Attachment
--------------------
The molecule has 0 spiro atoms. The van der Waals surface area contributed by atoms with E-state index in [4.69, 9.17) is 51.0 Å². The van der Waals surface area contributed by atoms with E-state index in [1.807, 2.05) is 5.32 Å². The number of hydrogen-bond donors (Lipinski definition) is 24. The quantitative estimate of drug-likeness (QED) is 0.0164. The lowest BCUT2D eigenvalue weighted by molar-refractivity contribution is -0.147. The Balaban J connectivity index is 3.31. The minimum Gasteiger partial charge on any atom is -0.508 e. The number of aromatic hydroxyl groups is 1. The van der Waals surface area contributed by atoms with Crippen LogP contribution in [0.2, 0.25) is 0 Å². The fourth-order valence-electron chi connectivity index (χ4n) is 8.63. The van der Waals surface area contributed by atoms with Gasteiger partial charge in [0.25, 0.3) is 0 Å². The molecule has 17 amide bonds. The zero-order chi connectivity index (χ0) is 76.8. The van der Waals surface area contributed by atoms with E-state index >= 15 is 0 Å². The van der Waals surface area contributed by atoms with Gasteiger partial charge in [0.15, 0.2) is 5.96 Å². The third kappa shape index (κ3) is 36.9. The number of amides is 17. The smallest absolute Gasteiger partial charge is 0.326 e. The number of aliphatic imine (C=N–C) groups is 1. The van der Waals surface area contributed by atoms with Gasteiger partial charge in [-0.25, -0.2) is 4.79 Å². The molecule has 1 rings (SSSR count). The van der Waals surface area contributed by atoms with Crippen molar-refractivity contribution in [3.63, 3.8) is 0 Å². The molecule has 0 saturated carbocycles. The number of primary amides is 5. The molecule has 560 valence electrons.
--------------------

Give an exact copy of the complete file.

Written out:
The molecule has 0 spiro atoms. The van der Waals surface area contributed by atoms with E-state index in [4.69, 9.17) is 51.0 Å². The van der Waals surface area contributed by atoms with E-state index in [1.807, 2.05) is 5.32 Å². The number of hydrogen-bond donors (Lipinski definition) is 24. The quantitative estimate of drug-likeness (QED) is 0.0164. The lowest BCUT2D eigenvalue weighted by molar-refractivity contribution is -0.147. The Balaban J connectivity index is 3.31. The minimum Gasteiger partial charge on any atom is -0.508 e. The number of aromatic hydroxyl groups is 1. The van der Waals surface area contributed by atoms with Crippen LogP contribution in [0.2, 0.25) is 0 Å². The fourth-order valence-electron chi connectivity index (χ4n) is 8.63. The van der Waals surface area contributed by atoms with Gasteiger partial charge in [0.25, 0.3) is 0 Å². The molecule has 17 amide bonds. The zero-order chi connectivity index (χ0) is 76.8. The van der Waals surface area contributed by atoms with E-state index >= 15 is 0 Å². The van der Waals surface area contributed by atoms with Gasteiger partial charge in [0.15, 0.2) is 5.96 Å². The third kappa shape index (κ3) is 36.9. The number of amides is 17. The smallest absolute Gasteiger partial charge is 0.326 e. The number of aliphatic imine (C=N–C) groups is 1. The van der Waals surface area contributed by atoms with Gasteiger partial charge in [-0.25, -0.2) is 4.79 Å². The molecule has 1 rings (SSSR count). The van der Waals surface area contributed by atoms with Crippen molar-refractivity contribution in [3.63, 3.8) is 0 Å². The molecule has 0 saturated carbocycles. The number of primary amides is 5. The molecule has 560 valence electrons.